China's official foreign exchange manager is still buying record amounts of U.S. government bonds, in spite of Beijing's increasingly vocal fear of a dollar collapse, the Financial Times reported.
In a story on its website, the FT quoted Chinese and western officials in Beijing as saying China was caught in a dollar trap.
The newspaper said China had little choice but to keep pouring the bulk of its growing reserves into U.S. Treasuries, which remains the only market big enough and liquid enough to support its huge purchases.
The FT's story lent support to U.S. Treasury futures in Asian trading on Monday, analysts said.
The FT article probably helped boost the confidence of Treasuries holders who were anxious about potential selling by other players amid worries of a possible U.S. downgrade, said Yasutoshi Nagai, chief economist at Daiwa Securities SMBC.
Lead T-note futures were 3/32 lower from late U.S. trading on Friday at 119-2.5/32, but off a six-month low of 118-30.5/32 hit earlier on Monday.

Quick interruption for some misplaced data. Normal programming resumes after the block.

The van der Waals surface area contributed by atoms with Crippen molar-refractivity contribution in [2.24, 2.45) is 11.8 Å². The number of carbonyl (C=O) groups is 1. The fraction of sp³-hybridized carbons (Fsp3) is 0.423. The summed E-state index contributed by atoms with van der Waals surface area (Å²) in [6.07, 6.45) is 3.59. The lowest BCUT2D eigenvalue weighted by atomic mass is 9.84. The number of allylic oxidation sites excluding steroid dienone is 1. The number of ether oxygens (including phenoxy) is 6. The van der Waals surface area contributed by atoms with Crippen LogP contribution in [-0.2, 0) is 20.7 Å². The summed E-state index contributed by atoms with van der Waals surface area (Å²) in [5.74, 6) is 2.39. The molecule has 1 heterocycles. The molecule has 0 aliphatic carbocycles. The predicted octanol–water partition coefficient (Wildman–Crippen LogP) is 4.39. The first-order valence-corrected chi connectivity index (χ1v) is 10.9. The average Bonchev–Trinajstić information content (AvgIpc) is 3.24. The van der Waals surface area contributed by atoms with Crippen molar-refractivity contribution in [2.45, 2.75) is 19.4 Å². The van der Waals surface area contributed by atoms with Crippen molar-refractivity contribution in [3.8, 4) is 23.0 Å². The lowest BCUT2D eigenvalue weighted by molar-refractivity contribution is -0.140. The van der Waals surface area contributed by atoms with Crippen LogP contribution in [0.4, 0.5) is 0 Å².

The dollar index <.DXY>, which measures the dollar's value against a basket of six major currencies, hit a five-month low late last week, hurt by concerns that U.S. government debt may lose its AAA rating.
China's State Administration of Foreign Exchange (Safe) has not fundamentally changed its strategy of allocating the bulk of its burgeoning foreign exchange reserves to U.S. Treasury securities, the FT quoted a western adviser familiar with Safe thinking as saying.
The FT quoted the adviser as saying Safe traders were very negative on sterling because of expectations of renewed weakness of the UK currency but Safe was neutral on the euro and bullish on the Australian dollar.
(Reporting by Satomi Noguchi and Masayuki Kitano; Editing by Joseph Radford)